The situation for various long-term Atlantic hurricane records and related indices is summarized in Figure 4. While global mean temperature and tropical Atlantic SSTs show pronounced and statistically significant warming trends (green curves), the U.S. landfalling hurricane record (orange curve) shows no significant increase or decrease. The unadjusted hurricane count record (blue curve) shows a significant increase in Atlantic hurricanes since the early 1900s. However, when adjusted with an estimate of storms that stayed at sea and were likely “missed” in the pre-satellite era, there is no longer any significant increase in Atlantic hurricanes since the late 1800s (red curve). While there have been increases in U.S. landfalling hurricanes and basin-wide hurricane counts since the since the early 1970s, Figure 4 shows that these recent increases are not representative of the behavior seen in the century long records. In short, the historical Atlantic hurricane frequency record does not provide compelling evidence for a substantial greenhouse warming-induced long-term increase.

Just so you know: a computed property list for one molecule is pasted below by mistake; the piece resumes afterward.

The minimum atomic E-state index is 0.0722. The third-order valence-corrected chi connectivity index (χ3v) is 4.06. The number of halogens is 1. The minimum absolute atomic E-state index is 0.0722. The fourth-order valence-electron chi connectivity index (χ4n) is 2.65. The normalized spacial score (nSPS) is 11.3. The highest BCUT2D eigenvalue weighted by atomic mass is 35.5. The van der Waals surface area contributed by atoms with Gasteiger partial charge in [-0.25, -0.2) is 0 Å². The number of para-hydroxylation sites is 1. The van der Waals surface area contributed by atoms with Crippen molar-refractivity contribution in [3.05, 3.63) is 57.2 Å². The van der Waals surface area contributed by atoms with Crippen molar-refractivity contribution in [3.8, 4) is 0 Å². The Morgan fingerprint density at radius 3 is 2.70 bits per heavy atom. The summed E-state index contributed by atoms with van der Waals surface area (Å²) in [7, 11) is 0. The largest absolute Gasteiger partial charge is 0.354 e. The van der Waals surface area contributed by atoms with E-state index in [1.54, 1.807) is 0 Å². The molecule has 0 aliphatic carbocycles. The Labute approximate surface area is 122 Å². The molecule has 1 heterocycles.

A recent study finds that the observed increase in an Atlantic hurricane rapid intensification metric over 1982-2009 is highly unusual compared to one climate model’s (GFDL HiFLOR) simulation of internal multidecadal climate variability, and is consistent in sign with that model’s expected long-term response to anthropogenic forcing. These climate change detection results are suggestive but not definitive, and depend on the HiFLOR model’s ability to simulate natural variability